Take It Easy

The title of this post is the title of one of my favorite Eagles songs and also my new motto in life.

The easier I take it, the more I get done.

I have no idea why this is so.  But I see clearly that the days I pour an extra half  cup of coffee and spend a bit of time on the @#$% Sudoku, I get more done.  The days I allow myself to read a few minutes after lunch, I'm much more focused on my writing in the afternoons.  The days I allow myself to–shudder–take the evening away from the computer I accomplish much, much more.

And the days I'm rushing around telling anybody who will listen how busy I am I rush and I spill and I crash into things and nothing works.  And even though I'm so terribly busy and important, I don't get much done.  And then I'm cranky and crabby and mean and nobody likes me. 

Still, I find it very, very hard to embrace this way of living.  To tell myself its okay to read the latest Get Fuzzy instead of rushing right back to the computer.  To put my head against the back of my chair and close my eyes for a minute.  To take a bit of time to meditate or journal in the middle of the day.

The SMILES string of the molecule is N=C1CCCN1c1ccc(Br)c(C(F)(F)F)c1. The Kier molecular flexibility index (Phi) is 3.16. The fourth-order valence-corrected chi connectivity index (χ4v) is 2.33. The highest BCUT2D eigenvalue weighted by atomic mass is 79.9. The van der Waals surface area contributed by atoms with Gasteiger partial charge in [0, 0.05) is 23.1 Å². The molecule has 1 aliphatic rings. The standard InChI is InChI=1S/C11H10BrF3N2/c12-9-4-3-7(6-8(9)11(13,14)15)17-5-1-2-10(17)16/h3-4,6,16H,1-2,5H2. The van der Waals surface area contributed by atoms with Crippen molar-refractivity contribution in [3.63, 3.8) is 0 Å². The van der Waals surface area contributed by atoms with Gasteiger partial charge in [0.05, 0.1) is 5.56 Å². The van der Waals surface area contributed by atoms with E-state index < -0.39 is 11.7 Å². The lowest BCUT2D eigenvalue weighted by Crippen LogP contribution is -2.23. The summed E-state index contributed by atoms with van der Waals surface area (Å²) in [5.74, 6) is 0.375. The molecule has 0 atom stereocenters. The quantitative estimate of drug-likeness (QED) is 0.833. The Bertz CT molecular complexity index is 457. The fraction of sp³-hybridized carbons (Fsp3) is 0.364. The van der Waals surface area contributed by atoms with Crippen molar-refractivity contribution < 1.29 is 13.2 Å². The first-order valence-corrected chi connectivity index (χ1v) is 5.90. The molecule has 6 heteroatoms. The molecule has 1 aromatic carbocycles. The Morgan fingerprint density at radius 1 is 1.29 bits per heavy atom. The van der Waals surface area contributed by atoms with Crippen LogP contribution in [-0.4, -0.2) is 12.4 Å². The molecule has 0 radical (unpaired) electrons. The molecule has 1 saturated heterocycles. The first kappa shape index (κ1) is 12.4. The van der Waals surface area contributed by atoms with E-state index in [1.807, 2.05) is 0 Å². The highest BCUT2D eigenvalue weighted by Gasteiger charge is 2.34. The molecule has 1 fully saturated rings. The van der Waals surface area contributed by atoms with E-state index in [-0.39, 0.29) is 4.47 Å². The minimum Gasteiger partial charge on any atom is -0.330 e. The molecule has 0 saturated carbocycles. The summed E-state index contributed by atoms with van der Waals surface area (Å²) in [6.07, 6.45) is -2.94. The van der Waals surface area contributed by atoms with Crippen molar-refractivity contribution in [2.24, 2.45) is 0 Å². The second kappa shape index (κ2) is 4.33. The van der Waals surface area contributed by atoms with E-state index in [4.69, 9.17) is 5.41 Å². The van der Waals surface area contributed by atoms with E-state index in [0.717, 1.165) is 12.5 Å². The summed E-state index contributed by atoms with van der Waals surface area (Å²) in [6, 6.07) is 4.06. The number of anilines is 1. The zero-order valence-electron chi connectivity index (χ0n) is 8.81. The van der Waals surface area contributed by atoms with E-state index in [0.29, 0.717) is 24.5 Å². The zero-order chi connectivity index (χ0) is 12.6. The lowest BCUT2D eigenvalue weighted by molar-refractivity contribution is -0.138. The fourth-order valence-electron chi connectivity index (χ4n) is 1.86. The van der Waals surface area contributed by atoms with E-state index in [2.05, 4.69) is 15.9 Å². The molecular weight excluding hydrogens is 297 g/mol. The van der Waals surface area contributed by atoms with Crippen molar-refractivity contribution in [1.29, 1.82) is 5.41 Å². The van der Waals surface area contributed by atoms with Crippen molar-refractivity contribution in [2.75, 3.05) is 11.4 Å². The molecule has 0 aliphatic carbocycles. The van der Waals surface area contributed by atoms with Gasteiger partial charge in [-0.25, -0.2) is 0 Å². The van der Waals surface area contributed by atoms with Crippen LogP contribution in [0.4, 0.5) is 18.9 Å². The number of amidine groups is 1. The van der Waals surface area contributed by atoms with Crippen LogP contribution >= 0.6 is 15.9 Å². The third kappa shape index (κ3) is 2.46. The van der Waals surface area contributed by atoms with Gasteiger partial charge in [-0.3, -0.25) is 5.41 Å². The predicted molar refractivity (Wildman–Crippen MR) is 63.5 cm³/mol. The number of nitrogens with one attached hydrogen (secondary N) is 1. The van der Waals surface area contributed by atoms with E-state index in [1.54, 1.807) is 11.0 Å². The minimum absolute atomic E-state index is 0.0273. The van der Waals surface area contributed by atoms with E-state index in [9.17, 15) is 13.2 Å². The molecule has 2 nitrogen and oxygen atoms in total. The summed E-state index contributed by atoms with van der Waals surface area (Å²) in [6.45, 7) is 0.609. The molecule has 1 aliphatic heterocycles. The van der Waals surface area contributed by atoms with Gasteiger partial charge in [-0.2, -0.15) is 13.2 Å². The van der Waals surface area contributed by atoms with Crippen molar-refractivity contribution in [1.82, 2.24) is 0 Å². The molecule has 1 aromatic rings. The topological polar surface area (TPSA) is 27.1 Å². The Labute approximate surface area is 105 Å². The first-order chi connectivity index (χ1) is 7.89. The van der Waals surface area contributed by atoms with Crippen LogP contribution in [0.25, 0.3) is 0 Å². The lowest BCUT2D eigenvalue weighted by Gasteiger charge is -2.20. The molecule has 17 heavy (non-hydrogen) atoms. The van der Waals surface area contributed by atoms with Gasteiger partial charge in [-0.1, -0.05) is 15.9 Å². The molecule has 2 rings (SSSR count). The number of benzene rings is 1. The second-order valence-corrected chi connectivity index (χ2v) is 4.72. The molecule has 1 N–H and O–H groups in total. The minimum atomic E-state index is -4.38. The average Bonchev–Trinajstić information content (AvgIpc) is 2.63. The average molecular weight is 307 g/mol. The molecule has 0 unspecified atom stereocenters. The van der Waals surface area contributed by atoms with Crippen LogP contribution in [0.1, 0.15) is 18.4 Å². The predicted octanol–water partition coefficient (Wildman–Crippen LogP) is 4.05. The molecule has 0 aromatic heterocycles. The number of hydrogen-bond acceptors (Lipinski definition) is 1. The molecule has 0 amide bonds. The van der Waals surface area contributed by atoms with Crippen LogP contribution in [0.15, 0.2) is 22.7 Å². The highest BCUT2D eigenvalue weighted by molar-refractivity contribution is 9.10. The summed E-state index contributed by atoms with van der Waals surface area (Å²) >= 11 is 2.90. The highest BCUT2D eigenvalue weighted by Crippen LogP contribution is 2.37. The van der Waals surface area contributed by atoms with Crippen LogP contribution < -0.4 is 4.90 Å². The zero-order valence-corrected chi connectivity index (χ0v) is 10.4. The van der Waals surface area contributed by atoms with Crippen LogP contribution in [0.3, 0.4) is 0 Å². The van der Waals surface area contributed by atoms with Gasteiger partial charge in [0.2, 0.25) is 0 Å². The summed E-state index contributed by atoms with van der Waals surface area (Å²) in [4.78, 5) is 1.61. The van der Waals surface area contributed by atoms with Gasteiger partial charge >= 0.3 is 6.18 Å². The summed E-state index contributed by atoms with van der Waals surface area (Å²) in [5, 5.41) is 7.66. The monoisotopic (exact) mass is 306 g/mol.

Our society, particularly the US, is very caught up in being busy and important.  If we looked at this carefully, it would probably reveal we do this to hide our fears that we're not busy and important enough.  Or, simply not enough. 

And so perhaps taking it easy convinces the mind otherwise.  Allows us to remember that we are enough as we are and that our writing is important just because.  That we don't have to justify and look busy and important.  And when we are content just being who we are, doing what we do, the space opens up to allow us to get things done.

Have you experienced this attribute of taking it easy?  And do you have any similar experiences to share?

No, that's not me and my family in the picture, its an image from Les Chatfield, courtesy of Flickr.